Facial recognition is no longer science fiction. Its most common use today is probably for powering your iPhone’s Face ID. But besides unlocking phones or authorizing Apple Pay, facial recognition has seeped into some unexpected corners of our lives. Sometimes without our consent. We list some places where you might encounter facial recognition technology.
Retail and grocery stores
Some stores employ facial recognition technology to deter theft and for the safety of their staff. Retail and grocery stores claim facial recognition helps them identify known shoplifters, helping them curb losses stemming from shoplifting. However, grocery stores have made headlines for their use of the technology, especially over privacy risks and potential misuse of data.
Facial recognition isn’t just retail’s sheriff, though. For instance, Pizza Hut in India uses facial recognition technology to read customers’ moods to serve the perfect menu recommendation. The technology could also be used to analyze customer behavior, helping stores improve layout and marketing.
Sports and concert venues
Imagine walking into a concert venue only to be booted out because facial recognition cameras flagged where you work as an issue. Sounds mildly dystopian, doesn’t it? Unfortunately, it was a reality for a mother who took her daughter to a Christmas show at Radio City Music Hall.
We’ve written about surveillance in sporting venues and how facial recognition is used to track fans and allow them entry into stadiums. Its main purpose? To combat the rise of scalped tickets and keep sports and concert events a little more affordable for fans. At least, that’s what event promoters say.
At RightsCon this year, it was revealed that Brazil’s most popular football clubs admitted to using biometric data for a long-term strategy of monitoring individual audience members to market to them more effectively.
According to airports, facial recognition is the antidote for long queues at immigration. It promises to verify passenger identities swiftly, thus reducing wait times. Airports also champion the security benefits of the technology, which they say helps prevent identity theft and fraudulent passport usage.
Airports in the U.S. are increasingly adopting the technology, which has put facial recognition at airports under greater scrutiny. While it remains voluntary in the U.S., in some countries, facial recognition technology has been integrated into immigration processes. In Singapore, facial recognition is not only used at immigration checkpoints, but the country has explored using the technology to find late passengers.
In some countries, facial recognition is used in healthcare settings. The technology can aid in streamlining administrative processes, such as enrolling ward visitors, and aid with controlling the spread of diseases by identifying patients without ID. More than just a gatekeeper to sensitive zones, the technology can enhance healthcare services by preventing medical errors and ensuring the right treatment for the right patient.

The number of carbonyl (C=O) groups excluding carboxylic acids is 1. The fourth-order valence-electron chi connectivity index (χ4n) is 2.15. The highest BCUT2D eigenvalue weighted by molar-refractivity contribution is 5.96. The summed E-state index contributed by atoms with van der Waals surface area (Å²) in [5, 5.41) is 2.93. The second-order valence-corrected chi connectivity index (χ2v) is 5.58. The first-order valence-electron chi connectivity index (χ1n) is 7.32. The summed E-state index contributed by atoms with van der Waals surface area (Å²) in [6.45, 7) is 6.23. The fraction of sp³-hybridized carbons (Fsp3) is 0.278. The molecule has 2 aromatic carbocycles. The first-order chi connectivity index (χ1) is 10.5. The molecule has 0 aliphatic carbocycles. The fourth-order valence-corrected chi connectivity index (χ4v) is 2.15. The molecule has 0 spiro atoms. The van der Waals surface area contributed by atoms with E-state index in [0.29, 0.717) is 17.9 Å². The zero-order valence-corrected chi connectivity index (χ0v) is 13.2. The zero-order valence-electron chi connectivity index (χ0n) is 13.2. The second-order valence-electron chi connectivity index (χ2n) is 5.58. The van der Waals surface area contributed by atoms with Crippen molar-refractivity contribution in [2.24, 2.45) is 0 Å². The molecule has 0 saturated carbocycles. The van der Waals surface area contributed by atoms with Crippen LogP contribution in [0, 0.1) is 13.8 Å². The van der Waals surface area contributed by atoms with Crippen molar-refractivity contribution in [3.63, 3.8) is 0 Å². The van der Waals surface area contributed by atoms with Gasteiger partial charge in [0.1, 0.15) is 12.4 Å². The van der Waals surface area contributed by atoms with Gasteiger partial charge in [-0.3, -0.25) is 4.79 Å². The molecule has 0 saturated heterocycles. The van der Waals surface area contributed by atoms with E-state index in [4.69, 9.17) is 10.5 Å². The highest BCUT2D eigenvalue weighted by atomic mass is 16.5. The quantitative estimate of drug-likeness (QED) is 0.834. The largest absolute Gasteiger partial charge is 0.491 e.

Mining children’s data has been a big no-no, but that’s changing. With facial recognition implemented in schools around the world, children’s personal and identifiable information is suddenly being collected en masse. Rightfully, this has raised concerns over children’s rights to privacy and the potential for misuse of the data.
In most parts of the world, the security and law enforcement justification for facial recognition in schools is low, which limits the usefulness of the technology to administrative processes like attendance taking, course enrollment, and compound access. That’s a very expensive solution for these tasks, especially when a simple RFID student card can accomplish the same thing.
Much like in airports, banks use facial recognition to verify the identities of their customers. This process has made opening bank accounts much easier, as Know Your Customer (KYC) checks can be done remotely, reducing wait times in bank branches. Japan’s Seven Bank is exploring the use of facial recognition in ATMs, simplifying withdrawal and deposit transactions. The technology is also said to help with combatting fraud and money laundering.
Public transport and company-owned vehicles
You may have seen the news about Amazon forcing drivers to consent to the collection of biometric data or risk losing their jobs. Cameras installed in the delivery vehicles use facial recognition to help connect drivers to their driver accounts. These cameras are also said to improve driver safety. However, it comes at the expense of privacy. The cameras can allegedly track when a driver is distracted or isn’t wearing a seatbelt, how fast they’re accelerating, and even monitor their facial and body movements, such as when they yawn. While it can help ensure drivers aren’t overworked, the wealth of data these systems collect is worrying.